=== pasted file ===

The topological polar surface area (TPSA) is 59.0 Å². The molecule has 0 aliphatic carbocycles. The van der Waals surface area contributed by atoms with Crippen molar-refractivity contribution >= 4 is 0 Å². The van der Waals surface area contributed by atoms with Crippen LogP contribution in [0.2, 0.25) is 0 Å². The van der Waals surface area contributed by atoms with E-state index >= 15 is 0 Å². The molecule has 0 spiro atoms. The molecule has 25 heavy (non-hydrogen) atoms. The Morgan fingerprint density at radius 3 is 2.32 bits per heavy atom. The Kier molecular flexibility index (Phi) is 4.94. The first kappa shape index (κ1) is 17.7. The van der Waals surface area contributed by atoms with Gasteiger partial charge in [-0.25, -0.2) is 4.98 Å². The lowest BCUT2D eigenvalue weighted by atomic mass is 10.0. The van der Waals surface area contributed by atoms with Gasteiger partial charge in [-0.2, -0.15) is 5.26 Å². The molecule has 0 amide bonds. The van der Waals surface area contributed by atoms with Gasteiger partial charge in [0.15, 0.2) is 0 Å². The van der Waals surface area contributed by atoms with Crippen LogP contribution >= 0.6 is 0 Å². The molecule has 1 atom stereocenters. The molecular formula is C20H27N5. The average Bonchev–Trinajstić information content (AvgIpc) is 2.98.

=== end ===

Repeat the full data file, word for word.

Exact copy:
The topological polar surface area (TPSA) is 59.0 Å². The molecule has 0 aliphatic carbocycles. The van der Waals surface area contributed by atoms with Crippen molar-refractivity contribution >= 4 is 0 Å². The van der Waals surface area contributed by atoms with Crippen LogP contribution in [0.2, 0.25) is 0 Å². The van der Waals surface area contributed by atoms with E-state index >= 15 is 0 Å². The molecule has 0 spiro atoms. The molecule has 25 heavy (non-hydrogen) atoms. The Morgan fingerprint density at radius 3 is 2.32 bits per heavy atom. The Kier molecular flexibility index (Phi) is 4.94. The first kappa shape index (κ1) is 17.7. The van der Waals surface area contributed by atoms with Gasteiger partial charge in [-0.25, -0.2) is 4.98 Å². The lowest BCUT2D eigenvalue weighted by atomic mass is 10.0. The van der Waals surface area contributed by atoms with Gasteiger partial charge in [-0.2, -0.15) is 5.26 Å². The molecule has 0 amide bonds. The van der Waals surface area contributed by atoms with Gasteiger partial charge in [0.15, 0.2) is 0 Å². The van der Waals surface area contributed by atoms with Crippen LogP contribution >= 0.6 is 0 Å². The molecule has 1 atom stereocenters. The molecular formula is C20H27N5. The average Bonchev–Trinajstić information content (AvgIpc) is 2.98.